Greenspan's Global Problem

Alan Greenspan is surely the least criticized American public official since George Washington. In recent weeks the few commentators who have dared to disagree with him have narrowly confined themselves to his testimony on taxes. The implication, of course, is that, in the papal tradition, Greenspan is infallible when he deals with interest rates. At his job Greenspan is, in an economist's words, "God on a good day."

But is he? Looking at the economy today, one has to wonder if the Federal Reserve's handling of it over the last three years has been as wise or as consistent as the myth of Alan makes out. Rather than keeping a steely gaze of the core rate of inflation--the Federal Reserve's historical role--Greenspan has massaged interest rates in response to the crisis of the moment, whether it's Russia's default, hedge-fund failures or bubbling technology stocks.

These are all serious concerns. But should the Federal Reserve Board be using its nuclear weapon--short-term interest rates--to coax and cajole global bankers and American investors to behave well?

Consider what was supposed to have been his finest hour. In the late fall of 1998--in the wake of Russia's default, the panic in global markets and the monster hedge fund Long Term Capital's imminent collapse--Alan Greenspan suddenly and dramatically cut interest rates. The markets rallied and--the mythology goes--the global economy was saved.

But it was exactly the wrong time to cut rates in America. The American economy was roaring--growing at close to 6 percent in the last quarter of 1998. The Fed goosed the economy when it was already on steroids.

Greenspan's dilemma in 1998 was that the Federal Reserve Board has become the banker of last resort of the global economy. This is in contradiction to its role as watchman of American inflation and growth. (The Fed tried hard to disguise this reality in its statements in late 1998.) In solving a global problem, Greenspan may have caused a local one.

The rate cuts weren't all. Greenspan had bought into the overhyped fears about Y2K, and in late 1999 the Federal Reserve swamped the markets with as much liquidity as the private sector wanted. The result of low rates and easy money at a time of galloping growth produced Greenspan's nightmare--an out-of-control stock market. Between November '98 (the first rate cut from 5.5 percent) and February 2000 (when rates finally rose to 5.75), the Nasdaq jumped almost 250 percent, increasing in value by more than $3 trillion. It was irrational exuberance on crack.

Spooked by the spiraling stock market, Greenspan started raising rates in June 1999--only six months after he had cut them--and hiked them six times to 6.75 in an economy in which inflation was virtually nonexistent. (Except for energy costs, which Greenspan had long maintained should not be crucial to the Federal Reserve's considerations.)

The high interest rates proved to be an overdose. In his testimony on Jan. 25, Greenspan announced that growth had slowed to close to zero. Since the Federal Reserve could not have wanted zero growth, by Greenspan's own admission, he went too far. Now he has begun slashing rates in the hope that the stock market will rally and business and consumer confidence will rise.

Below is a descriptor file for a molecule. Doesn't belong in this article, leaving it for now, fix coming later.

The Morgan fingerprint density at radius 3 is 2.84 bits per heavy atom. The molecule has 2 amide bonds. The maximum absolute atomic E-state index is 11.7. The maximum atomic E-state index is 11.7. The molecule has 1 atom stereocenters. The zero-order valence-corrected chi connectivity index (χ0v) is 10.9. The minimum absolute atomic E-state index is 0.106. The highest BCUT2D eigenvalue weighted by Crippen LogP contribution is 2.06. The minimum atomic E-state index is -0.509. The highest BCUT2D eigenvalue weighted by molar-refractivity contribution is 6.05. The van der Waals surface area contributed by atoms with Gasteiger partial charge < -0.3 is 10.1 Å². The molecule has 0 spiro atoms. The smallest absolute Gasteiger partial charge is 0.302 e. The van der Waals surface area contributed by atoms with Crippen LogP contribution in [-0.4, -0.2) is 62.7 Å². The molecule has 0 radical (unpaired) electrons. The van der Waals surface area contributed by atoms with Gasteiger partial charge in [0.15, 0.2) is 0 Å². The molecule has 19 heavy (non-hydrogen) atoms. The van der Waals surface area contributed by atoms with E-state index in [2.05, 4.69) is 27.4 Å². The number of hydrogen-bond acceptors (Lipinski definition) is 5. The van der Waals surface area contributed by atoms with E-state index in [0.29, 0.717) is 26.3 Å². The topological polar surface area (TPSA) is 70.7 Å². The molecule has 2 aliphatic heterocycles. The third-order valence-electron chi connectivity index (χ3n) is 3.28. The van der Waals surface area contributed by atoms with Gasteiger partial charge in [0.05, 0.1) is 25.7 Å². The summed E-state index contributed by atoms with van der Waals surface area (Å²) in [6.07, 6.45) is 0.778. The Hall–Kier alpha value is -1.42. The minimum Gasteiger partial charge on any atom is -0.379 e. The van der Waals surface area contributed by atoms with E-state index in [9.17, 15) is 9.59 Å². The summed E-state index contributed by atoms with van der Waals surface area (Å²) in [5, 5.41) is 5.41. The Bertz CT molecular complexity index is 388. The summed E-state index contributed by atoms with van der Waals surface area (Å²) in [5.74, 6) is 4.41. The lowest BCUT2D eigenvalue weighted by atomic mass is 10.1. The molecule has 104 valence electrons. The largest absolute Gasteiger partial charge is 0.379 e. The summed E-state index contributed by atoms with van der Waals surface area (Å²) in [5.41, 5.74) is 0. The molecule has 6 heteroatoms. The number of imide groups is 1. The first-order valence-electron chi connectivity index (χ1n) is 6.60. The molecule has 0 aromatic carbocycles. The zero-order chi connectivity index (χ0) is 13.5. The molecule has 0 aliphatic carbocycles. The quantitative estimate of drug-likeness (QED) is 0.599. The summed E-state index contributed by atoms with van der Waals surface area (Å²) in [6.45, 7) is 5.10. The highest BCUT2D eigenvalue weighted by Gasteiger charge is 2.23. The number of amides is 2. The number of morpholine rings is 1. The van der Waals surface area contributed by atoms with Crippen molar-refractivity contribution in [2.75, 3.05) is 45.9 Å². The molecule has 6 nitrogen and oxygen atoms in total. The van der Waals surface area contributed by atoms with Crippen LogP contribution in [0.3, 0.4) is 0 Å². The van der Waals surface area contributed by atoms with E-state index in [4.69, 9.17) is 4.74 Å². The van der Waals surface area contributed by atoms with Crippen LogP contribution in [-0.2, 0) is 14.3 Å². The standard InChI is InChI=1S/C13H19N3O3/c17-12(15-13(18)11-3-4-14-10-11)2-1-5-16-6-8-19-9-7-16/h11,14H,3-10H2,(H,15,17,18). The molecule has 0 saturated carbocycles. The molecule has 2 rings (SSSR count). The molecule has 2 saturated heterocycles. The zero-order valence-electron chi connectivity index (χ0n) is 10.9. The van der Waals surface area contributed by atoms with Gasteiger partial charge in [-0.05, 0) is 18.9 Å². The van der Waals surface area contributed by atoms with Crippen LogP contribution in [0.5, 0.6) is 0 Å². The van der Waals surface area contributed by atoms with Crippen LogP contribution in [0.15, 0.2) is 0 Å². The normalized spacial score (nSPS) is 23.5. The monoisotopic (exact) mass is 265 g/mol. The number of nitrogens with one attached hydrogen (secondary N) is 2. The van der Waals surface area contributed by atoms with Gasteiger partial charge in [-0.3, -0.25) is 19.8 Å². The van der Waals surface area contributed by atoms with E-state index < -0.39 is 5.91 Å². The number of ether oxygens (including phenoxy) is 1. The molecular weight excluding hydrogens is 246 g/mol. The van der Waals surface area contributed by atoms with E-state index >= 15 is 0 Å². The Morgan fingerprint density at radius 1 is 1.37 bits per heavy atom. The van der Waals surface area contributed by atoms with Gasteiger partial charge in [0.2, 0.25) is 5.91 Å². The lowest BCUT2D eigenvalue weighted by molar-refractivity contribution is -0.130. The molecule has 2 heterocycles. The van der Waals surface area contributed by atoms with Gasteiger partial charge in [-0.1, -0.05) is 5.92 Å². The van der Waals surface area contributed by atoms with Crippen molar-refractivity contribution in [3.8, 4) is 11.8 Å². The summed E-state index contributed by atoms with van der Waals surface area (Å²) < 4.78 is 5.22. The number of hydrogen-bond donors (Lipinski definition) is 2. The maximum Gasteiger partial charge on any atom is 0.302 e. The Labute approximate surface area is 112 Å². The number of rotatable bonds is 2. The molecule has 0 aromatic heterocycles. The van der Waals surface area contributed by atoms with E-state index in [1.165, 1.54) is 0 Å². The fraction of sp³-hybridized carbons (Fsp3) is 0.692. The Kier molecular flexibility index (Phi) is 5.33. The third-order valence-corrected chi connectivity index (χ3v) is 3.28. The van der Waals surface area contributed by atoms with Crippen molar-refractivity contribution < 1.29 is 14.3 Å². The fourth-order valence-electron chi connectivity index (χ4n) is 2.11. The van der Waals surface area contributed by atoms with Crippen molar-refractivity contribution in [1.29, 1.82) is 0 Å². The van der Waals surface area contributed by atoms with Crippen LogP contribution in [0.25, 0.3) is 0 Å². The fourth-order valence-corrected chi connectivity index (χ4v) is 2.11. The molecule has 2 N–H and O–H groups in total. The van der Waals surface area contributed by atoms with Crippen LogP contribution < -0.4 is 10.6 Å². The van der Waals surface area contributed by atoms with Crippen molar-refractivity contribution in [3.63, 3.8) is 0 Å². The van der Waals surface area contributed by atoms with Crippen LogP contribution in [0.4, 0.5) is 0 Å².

Looking back over these three years of seesawing rates, the image that emerges of Alan Greenspan is quite different from the popular perception. Far from a supernaturally calm driver running a steady course, Greenspan has veered from guardrail to guardrail, reacting to one crisis only to produce another.

Would Long Term Capital's failure in 1998 have caused a global depression? Who knows? The hedge fund's total bets were more than $1 trillion. (And it continued to lose money after the Federal Reserve's actions.) But the Nasdaq lost $1.6 trillion in two weeks in April 2000, with little spillover. In the last year it has wiped out more than $2.8 trillion in wealth with few cascading dominoes. American markets (though not foreign ones) are large and can absorb big losses. And perhaps wild swings are part of the new age of unfettered global capitalism.

The greater problem is, of course, that this critique makes sense only in retrospect. It is impossible to fault Greenspan for his choices at the time--he made brave and intelligent decisions in a brutal environment. The atmosphere in 1998 was spooky; the stock market was frothing in 1999. Hindsight is 20-20. But that is why we can learn something from it.

Market volatility is here to stay. And the tension between the Fed's international role and its domestic one will only increase over time as countries around the world--particularly in Latin America--link their currencies to the U.S. dollar. Ask an official in almost any country what action would bolster the global economy today and he will reply, "Swift action by the Fed."

Perhaps that will prove enough. But what we will rediscover in the next few months is that economics is a very human science; full of uncertainty, intuition and psychology. From the purchasing manager of a factory--who must now decide whether we are in a soft slump or a hard landing--to the Federal Reserve chairman, people act on the basis of imperfect information. And they are all subject to human error. Even Alan Greenspan.